VANCOUVER -- While a debate is underway about how comfortable people feel about a policy asking them to leave contact information at eateries, one of B.C.’s privacy watchdogs is more concerned about the revelation health officials have been quietly using credit cards and loyalty programs to track people who may have been exposed to COVID-19.

The provincial health officer made the revelation Thursday when asked about some resistance to her direction for businesses to collect and store contact information for dine-in patrons at restaurants, bars and cafes for 30 days in case of an outbreak.

“What we have said is that is our advice…and we're not going to access that information unless it's absolutely necessary,” said Dr. Bonnie Henry. “We have in the past used many different things to connect with people in those types of settings. For example, we can get access to things like credit card information or people's loyalty card information from a grocery store when we've had outbreaks.”

That came as a surprise to the executive director of the B.C. Civil Liberties Association.

“That’s news to me, we haven’t heard of any incidents where people have been told that they’ve been contacted through grocery loyalty cards and I’m not sure to the degree that’s used in contact tracing and how they’re using it,” said Harsh Walia. “I would be very interested in hearing more about how that’s being used and what those specific standards were in place and what the guidelines are.”

Henry insists that privacy is a top priority for her.

“In public health our paramount concern, and you will have seen this from the information that I've provided over the last number of months, is maintaining people's personal confidentiality so that is a very important thing that we do all the time,” she said. “This is just another measure to try and improve our efficiency and being able to contact people and give them health information that might be of value to them and to their families.

When someone is confirmed to have COVID-19, health officials start “contact tracing,” asking the patient to give them a list of where they’ve been and who they’ve had close contact with to notify them of their possible exposure and ask them if they have any symptoms. In close work environments, like recent outbreaks at poultry plants, even asymptomatic people have been tested if they’ve been in close contact.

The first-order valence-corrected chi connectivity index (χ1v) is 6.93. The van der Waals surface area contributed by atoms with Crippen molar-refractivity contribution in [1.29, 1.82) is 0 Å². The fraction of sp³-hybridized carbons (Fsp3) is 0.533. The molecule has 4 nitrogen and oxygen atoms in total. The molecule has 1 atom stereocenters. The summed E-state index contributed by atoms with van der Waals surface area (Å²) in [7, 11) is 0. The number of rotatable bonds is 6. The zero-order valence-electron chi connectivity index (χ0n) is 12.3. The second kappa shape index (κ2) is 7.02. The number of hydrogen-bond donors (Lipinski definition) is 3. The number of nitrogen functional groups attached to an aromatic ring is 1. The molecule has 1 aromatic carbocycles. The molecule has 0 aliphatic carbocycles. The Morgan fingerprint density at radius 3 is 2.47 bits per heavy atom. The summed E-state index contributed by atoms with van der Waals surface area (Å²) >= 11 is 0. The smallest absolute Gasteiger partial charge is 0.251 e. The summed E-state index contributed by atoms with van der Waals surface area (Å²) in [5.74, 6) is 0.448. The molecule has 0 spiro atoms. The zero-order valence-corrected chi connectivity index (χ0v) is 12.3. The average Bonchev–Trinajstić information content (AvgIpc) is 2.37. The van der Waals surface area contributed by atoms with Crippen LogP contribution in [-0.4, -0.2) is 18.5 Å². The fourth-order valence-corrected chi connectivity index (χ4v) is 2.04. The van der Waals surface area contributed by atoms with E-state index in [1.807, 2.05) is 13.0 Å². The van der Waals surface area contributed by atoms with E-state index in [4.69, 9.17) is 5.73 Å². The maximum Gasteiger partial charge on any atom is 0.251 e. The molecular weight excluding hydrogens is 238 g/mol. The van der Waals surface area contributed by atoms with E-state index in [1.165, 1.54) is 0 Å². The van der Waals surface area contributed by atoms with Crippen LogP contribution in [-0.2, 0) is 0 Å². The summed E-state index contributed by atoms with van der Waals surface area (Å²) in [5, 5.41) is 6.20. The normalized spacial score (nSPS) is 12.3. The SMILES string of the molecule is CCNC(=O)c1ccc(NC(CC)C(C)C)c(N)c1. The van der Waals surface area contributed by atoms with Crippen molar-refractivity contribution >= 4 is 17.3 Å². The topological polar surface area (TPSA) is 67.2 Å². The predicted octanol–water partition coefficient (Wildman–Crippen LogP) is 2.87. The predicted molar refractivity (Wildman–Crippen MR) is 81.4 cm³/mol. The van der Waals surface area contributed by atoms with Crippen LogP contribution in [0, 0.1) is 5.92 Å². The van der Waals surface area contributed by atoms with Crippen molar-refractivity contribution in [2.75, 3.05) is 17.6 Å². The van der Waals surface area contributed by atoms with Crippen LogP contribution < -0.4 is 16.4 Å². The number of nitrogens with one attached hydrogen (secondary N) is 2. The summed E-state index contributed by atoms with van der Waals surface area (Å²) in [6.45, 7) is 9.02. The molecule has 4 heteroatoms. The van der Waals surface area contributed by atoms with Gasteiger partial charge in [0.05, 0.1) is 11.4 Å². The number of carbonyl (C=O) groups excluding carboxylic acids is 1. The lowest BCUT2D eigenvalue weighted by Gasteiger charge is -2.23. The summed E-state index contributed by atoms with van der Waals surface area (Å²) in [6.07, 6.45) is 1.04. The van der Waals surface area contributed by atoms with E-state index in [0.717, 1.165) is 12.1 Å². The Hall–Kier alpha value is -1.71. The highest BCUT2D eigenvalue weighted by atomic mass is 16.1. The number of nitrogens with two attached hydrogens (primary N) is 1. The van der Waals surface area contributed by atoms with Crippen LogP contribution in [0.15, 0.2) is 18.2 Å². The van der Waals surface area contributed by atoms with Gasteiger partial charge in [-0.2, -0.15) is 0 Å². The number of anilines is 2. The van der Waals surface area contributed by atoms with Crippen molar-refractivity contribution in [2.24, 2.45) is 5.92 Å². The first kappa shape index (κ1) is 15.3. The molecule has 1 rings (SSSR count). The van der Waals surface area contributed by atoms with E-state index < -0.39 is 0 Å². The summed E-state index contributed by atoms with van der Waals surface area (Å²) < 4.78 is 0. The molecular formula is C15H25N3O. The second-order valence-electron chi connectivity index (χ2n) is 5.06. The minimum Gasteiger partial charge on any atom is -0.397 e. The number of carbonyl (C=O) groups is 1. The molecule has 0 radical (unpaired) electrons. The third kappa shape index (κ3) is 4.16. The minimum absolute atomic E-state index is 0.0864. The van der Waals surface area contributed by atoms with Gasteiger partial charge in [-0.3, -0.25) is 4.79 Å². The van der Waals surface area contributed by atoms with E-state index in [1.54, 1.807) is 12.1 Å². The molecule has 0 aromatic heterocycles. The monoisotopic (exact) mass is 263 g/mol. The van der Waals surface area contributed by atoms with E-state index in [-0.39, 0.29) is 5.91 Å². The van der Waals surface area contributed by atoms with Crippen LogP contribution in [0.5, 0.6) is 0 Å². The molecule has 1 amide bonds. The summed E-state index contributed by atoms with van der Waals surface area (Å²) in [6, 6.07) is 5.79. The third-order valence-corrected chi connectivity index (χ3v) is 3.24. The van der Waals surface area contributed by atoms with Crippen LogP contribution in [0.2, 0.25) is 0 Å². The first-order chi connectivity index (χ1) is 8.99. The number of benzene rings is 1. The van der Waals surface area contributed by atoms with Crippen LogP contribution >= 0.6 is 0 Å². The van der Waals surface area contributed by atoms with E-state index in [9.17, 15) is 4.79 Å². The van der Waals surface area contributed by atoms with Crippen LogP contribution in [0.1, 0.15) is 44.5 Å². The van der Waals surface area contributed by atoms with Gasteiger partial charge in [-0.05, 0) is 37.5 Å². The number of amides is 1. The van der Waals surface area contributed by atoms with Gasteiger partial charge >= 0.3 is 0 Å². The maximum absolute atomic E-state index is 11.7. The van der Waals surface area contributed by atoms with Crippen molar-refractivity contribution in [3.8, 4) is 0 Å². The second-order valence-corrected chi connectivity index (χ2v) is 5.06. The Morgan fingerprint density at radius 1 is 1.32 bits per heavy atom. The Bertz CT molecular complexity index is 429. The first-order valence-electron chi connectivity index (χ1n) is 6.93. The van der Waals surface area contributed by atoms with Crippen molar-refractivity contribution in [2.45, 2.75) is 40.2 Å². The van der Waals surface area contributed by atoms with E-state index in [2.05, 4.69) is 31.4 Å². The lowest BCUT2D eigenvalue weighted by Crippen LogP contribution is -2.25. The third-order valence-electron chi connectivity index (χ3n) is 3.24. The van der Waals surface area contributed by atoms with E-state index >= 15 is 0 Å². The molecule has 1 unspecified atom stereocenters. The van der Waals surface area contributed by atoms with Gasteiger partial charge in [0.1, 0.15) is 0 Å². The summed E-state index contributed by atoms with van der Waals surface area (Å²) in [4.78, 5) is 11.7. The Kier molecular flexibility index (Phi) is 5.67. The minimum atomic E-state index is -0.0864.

Walia doesn’t have any major issues with diners being asked to leave contact information during a pandemic since eating out is a luxury and not a fundamental right, provided the data is destroyed after the 30-day period Henry is asking for and that businesses don’t use it for promotional purposes.

But a former attorney general says the very notion demands scrutiny.

“We’re very well served by our provincial health officer, Dr. Bonnie Henry, but what troubles me is the lack of debate around things,” said Suzanne Anton. “Every time a freedom is taken away, for instance your ability to be anonymous in a restaurant — it’s a minor freedom, I totally get that — but every time you give something away, you’ve given it away. Will that order be rescinded or will it still be there five years from now? We don’t know.”

The president of the B.C. Restaurant and Food Service Association says he’s heard concerns like Anton’s from others as well, but that he thinks it’s a minority of people.

“We’re in a pandemic, we’re in a situation here where we have to do extraordinary things for an extraordinary time that we’re in — I think the majority of people don’t have a problem with it,” said Ian Tostensen. “If you go out, I think any reasonable person would like to be notified if something went wrong and it’s not like this is going into a databank or some sort of social campaign to come back at you. It’ll be taken, it’ll be filed away and if there’s some sort of issue, then the restaurant can act on it.”

The province is also quietly testing contact tracing apps, while the prime minister announced today that he expects to make a recommendation for a nationwide app for use by all Canadians in the near future.

Restaurants and other eateries are already asking for contact information, which was was an idea that came from the BCRFA. Tostensen points out the formal request from Henry is only a few days old and while the BCRFA has developed a log template for eateries to use, they’ll be making more detailed suggestions about how to deal with the information soon.

“We’ve all got to change our patterns and make a few little sacrifices,” said Tostensen. “Maybe we do it against some of these things that we object to for the sake of the bigger picture here, which is the economy and jobs and safety.”